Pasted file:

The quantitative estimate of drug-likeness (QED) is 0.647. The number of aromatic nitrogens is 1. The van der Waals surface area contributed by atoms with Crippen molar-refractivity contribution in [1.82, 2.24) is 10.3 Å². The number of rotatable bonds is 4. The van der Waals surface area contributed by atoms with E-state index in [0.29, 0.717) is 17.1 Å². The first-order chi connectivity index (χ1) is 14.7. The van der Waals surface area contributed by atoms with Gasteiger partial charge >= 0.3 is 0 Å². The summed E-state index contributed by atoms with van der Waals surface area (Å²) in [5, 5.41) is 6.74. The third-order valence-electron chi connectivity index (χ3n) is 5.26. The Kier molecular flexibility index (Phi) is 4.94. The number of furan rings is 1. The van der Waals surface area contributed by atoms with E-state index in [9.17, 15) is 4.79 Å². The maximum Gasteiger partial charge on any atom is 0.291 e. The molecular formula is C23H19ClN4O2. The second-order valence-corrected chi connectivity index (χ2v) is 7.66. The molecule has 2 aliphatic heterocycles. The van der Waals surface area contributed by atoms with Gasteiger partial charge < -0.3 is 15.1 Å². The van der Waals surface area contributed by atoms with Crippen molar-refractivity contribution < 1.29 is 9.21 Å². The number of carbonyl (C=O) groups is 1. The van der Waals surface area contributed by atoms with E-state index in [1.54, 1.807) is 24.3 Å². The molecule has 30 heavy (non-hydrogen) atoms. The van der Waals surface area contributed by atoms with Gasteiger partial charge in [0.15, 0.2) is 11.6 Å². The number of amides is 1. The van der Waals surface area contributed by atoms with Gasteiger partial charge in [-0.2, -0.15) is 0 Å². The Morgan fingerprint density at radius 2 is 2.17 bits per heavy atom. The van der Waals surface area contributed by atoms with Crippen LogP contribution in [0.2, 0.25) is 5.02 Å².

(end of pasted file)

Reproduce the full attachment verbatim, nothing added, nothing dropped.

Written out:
The quantitative estimate of drug-likeness (QED) is 0.647. The number of aromatic nitrogens is 1. The van der Waals surface area contributed by atoms with Crippen molar-refractivity contribution in [1.82, 2.24) is 10.3 Å². The number of rotatable bonds is 4. The van der Waals surface area contributed by atoms with E-state index in [0.29, 0.717) is 17.1 Å². The first-order chi connectivity index (χ1) is 14.7. The van der Waals surface area contributed by atoms with Gasteiger partial charge >= 0.3 is 0 Å². The summed E-state index contributed by atoms with van der Waals surface area (Å²) in [5, 5.41) is 6.74. The third-order valence-electron chi connectivity index (χ3n) is 5.26. The Kier molecular flexibility index (Phi) is 4.94. The number of furan rings is 1. The van der Waals surface area contributed by atoms with E-state index in [9.17, 15) is 4.79 Å². The maximum Gasteiger partial charge on any atom is 0.291 e. The molecular formula is C23H19ClN4O2. The second-order valence-corrected chi connectivity index (χ2v) is 7.66. The molecule has 2 aliphatic heterocycles. The van der Waals surface area contributed by atoms with Gasteiger partial charge < -0.3 is 15.1 Å². The van der Waals surface area contributed by atoms with Crippen molar-refractivity contribution < 1.29 is 9.21 Å². The number of carbonyl (C=O) groups is 1. The van der Waals surface area contributed by atoms with E-state index in [1.54, 1.807) is 24.3 Å². The molecule has 30 heavy (non-hydrogen) atoms. The van der Waals surface area contributed by atoms with Gasteiger partial charge in [0.15, 0.2) is 11.6 Å². The number of amides is 1. The van der Waals surface area contributed by atoms with Gasteiger partial charge in [-0.2, -0.15) is 0 Å². The Morgan fingerprint density at radius 2 is 2.17 bits per heavy atom. The van der Waals surface area contributed by atoms with Crippen LogP contribution in [0.2, 0.25) is 5.02 Å².